Glossary & Acronyms

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An agreement to be paid a specified amount of pay for work over a 12 month period. They are often included in employment contracts. Other known term: annualised salary.

The name of legislation (laws) introducing changes to the Fair Work Act 2009 and other existing laws.

A serious contravention happens when a court finds that a person or business knew they were contravening an obligation under workplace laws, or were reckless as to whether the contravention would occur.

Serious misconduct involves an employee deliberately behaving in a way that is inconsistent with continuing their employment. Examples include: causing serious and imminent risk to the health and safety of another person or to the reputation or profits of their employer’s business, theft, fraud, assault, sexual harassment or refusing to carry out a lawful and reasonable instruction that is part of the job. Other known term: misconduct.

Sexual harassment is an unwelcome sexual advance or request for sexual favours to another person, and other unwelcome conduct of a sexual nature in relation to another person. Examples might include unwelcome touching, staring or leering, or a suggestive comment or joke. To be sexual harassment, it has to be reasonable to expect that there is a possibility that the person being harassed would be offended, humiliated or intimidated by the behaviour.

Where an employer represents to a worker that an employment relationship is an independent contracting arrangement when the employer doesn’t reasonably believe this.

An employee who works fixed hours of work (eg. shifts or rosters) that are outside or partly outside of normal working hours (eg. 9am – 5pm). Awards and registered agreements often provide a specific definition of shiftworker.

A shutdown is when a business temporarily closes, such as Christmas and New Year.

An enterprise agreement that sets out minimum employment conditions applying to a single employer, or closely related employers.

A small business employer is an employer with fewer than 15 employees at a particular time. If an employer has 15 or more employees at a particular time, they are no longer a small business employer. When counting the number of employees, employees of associated entities of the employer are included. Casual employees are not included unless engaged on a regular and systematic basis.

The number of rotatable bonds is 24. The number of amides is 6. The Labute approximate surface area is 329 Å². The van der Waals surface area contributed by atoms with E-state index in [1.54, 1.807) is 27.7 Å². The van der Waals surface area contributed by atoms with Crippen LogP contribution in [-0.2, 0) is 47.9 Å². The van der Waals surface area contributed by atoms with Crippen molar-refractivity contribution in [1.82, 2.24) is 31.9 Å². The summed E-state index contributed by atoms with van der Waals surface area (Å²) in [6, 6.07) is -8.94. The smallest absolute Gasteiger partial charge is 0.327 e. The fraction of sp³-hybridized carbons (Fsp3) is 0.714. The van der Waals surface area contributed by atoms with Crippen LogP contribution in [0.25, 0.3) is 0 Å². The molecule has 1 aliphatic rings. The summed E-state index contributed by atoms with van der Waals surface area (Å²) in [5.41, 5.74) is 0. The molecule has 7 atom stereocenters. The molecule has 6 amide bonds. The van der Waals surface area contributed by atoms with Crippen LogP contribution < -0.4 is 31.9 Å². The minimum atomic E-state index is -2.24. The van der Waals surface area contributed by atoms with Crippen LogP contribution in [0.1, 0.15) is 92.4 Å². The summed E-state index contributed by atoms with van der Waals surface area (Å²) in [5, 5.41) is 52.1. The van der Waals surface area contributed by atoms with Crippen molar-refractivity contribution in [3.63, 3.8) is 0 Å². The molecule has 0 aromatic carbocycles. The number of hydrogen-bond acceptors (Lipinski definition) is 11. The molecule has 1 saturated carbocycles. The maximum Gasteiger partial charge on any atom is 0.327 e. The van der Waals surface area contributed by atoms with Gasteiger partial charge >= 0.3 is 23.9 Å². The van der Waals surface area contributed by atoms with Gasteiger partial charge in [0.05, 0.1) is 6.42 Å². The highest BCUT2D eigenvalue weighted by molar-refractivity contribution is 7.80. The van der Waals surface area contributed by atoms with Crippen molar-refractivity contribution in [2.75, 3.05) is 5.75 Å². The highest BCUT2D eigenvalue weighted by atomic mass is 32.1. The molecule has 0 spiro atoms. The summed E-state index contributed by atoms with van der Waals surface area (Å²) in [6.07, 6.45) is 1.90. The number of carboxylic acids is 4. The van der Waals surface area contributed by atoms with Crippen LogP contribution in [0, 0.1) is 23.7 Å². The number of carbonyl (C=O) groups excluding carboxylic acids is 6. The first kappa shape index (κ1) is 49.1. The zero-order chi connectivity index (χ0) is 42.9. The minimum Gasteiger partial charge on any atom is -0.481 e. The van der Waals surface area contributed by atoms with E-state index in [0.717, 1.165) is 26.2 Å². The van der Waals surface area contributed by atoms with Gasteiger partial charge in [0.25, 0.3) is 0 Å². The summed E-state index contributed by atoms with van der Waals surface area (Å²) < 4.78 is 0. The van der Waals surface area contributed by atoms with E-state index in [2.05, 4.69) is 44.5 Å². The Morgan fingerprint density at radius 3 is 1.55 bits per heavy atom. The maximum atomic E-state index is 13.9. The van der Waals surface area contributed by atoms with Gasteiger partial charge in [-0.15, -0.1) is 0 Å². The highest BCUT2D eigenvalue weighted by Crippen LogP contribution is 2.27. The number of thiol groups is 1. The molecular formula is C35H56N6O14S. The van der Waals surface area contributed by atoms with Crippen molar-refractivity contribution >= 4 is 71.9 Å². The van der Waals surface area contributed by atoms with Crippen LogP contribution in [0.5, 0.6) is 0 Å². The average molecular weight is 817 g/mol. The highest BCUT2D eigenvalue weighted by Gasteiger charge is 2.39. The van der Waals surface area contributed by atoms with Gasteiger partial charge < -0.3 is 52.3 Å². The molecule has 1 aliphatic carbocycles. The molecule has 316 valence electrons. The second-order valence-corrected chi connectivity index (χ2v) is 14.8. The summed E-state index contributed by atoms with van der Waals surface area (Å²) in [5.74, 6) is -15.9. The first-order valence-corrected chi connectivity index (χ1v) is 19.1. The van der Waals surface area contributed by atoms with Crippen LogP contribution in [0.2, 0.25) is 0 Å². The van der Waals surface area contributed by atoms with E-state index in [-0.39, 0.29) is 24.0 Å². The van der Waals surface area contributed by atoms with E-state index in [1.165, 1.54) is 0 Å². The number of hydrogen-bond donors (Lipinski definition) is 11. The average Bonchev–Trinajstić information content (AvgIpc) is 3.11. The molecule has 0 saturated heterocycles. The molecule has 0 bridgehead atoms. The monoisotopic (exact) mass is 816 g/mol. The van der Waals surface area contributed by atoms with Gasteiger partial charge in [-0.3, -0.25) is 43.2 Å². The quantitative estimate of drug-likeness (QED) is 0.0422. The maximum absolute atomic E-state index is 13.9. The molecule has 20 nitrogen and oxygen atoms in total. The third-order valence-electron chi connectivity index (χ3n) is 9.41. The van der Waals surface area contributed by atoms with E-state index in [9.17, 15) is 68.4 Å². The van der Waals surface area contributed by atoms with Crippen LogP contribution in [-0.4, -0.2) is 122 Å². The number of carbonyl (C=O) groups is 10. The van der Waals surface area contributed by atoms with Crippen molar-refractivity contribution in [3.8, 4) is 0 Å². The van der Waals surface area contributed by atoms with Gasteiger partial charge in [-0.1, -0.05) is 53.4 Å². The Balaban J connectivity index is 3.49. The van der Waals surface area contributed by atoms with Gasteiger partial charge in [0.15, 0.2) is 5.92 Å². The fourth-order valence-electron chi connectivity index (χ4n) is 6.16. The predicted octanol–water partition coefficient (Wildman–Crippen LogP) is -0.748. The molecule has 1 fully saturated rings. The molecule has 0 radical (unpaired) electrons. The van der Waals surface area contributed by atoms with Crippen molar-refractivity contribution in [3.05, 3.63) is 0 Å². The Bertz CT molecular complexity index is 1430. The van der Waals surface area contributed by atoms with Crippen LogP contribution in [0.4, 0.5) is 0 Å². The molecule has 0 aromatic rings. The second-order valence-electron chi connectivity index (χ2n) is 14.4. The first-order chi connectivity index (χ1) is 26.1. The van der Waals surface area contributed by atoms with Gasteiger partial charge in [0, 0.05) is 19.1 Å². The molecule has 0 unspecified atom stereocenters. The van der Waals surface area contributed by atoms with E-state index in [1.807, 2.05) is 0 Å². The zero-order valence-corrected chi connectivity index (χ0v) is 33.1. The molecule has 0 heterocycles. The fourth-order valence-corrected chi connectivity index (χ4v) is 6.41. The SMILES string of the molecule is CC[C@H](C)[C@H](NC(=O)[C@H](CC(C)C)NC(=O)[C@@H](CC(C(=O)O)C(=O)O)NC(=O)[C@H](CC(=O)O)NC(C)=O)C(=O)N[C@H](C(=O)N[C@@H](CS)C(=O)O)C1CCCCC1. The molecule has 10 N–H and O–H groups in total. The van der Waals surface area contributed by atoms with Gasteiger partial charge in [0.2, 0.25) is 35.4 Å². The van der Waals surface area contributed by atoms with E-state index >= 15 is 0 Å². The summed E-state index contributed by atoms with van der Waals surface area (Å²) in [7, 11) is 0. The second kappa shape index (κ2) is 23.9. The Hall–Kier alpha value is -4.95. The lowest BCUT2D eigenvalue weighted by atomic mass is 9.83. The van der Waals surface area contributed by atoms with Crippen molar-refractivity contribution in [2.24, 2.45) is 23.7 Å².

An individual who runs his or her own business as an individual, rather than through a partnership or company.

A pregnant employee who is eligible for unpaid parental leave can take unpaid special parental leave if they're unfit for work because they: are pregnant and have a pregnancy-related illness, or have a pregnancy loss after 12 weeks and their baby is not stillborn.

When an employee is told not to go to work by an employer because they cannot be usefully employed due to specified circumstances, including a strike or machinery breakdown. Employees are not paid during a period of stand down.

A pay rate defined in each award, used to calculate some entitlements like overtime and allowances. It is usually the rate for a specified classification (eg. Level 3).

A written statement declared to be true in front of an authorised witness.

A stillbirth is the birth of a baby where the baby weighed at least 400 grams or reached at least 20 weeks gestation but hasn’t breathed or had a heartbeat since their delivery.

An automatic end or termination of a legal document, like a registered agreement, from a certain date. This means the legal document no longer has effect from that date. Also see Zombie agreements.

Money paid by an employer on behalf of an employee into a superannuation fund to provide for the employee’s retirement. Other known term: employer contribution.

An assessed wage system for employees with a disability is based on productivity.